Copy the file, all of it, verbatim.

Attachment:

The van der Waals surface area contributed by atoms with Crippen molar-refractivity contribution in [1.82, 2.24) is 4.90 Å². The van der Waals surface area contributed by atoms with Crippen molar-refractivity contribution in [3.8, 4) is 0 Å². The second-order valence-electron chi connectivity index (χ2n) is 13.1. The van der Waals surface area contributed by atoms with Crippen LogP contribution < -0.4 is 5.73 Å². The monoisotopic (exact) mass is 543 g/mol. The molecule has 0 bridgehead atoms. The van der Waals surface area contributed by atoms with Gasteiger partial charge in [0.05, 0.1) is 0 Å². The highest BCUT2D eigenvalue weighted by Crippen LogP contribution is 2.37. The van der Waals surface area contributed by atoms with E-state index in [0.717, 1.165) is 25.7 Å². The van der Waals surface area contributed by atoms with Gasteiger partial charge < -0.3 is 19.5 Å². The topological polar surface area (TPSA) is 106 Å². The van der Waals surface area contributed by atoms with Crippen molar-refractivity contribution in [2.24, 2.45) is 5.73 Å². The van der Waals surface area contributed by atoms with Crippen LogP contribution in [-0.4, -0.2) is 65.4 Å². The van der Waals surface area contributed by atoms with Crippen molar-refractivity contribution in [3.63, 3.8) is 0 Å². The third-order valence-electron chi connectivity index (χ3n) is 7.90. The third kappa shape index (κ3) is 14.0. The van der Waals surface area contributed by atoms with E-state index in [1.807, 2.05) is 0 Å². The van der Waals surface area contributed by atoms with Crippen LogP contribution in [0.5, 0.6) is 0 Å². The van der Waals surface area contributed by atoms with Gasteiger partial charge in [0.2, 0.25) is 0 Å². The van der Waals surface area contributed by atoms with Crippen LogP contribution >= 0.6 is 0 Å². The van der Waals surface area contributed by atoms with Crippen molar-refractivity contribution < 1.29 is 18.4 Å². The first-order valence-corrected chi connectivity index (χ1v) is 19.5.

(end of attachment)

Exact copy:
The van der Waals surface area contributed by atoms with Crippen molar-refractivity contribution in [1.82, 2.24) is 4.90 Å². The van der Waals surface area contributed by atoms with Crippen molar-refractivity contribution in [3.8, 4) is 0 Å². The second-order valence-electron chi connectivity index (χ2n) is 13.1. The van der Waals surface area contributed by atoms with Crippen LogP contribution < -0.4 is 5.73 Å². The monoisotopic (exact) mass is 543 g/mol. The molecule has 0 bridgehead atoms. The van der Waals surface area contributed by atoms with Gasteiger partial charge in [0.05, 0.1) is 0 Å². The highest BCUT2D eigenvalue weighted by Crippen LogP contribution is 2.37. The van der Waals surface area contributed by atoms with E-state index in [0.717, 1.165) is 25.7 Å². The van der Waals surface area contributed by atoms with Gasteiger partial charge < -0.3 is 19.5 Å². The topological polar surface area (TPSA) is 106 Å². The van der Waals surface area contributed by atoms with Crippen molar-refractivity contribution in [2.24, 2.45) is 5.73 Å². The van der Waals surface area contributed by atoms with Crippen LogP contribution in [-0.4, -0.2) is 65.4 Å². The van der Waals surface area contributed by atoms with Crippen molar-refractivity contribution in [3.63, 3.8) is 0 Å². The third-order valence-electron chi connectivity index (χ3n) is 7.90. The third kappa shape index (κ3) is 14.0. The van der Waals surface area contributed by atoms with E-state index in [1.807, 2.05) is 0 Å². The van der Waals surface area contributed by atoms with Crippen LogP contribution in [0.5, 0.6) is 0 Å². The van der Waals surface area contributed by atoms with Gasteiger partial charge in [0.2, 0.25) is 0 Å². The van der Waals surface area contributed by atoms with Crippen LogP contribution >= 0.6 is 0 Å². The van der Waals surface area contributed by atoms with Crippen molar-refractivity contribution < 1.29 is 18.4 Å². The first-order valence-corrected chi connectivity index (χ1v) is 19.5.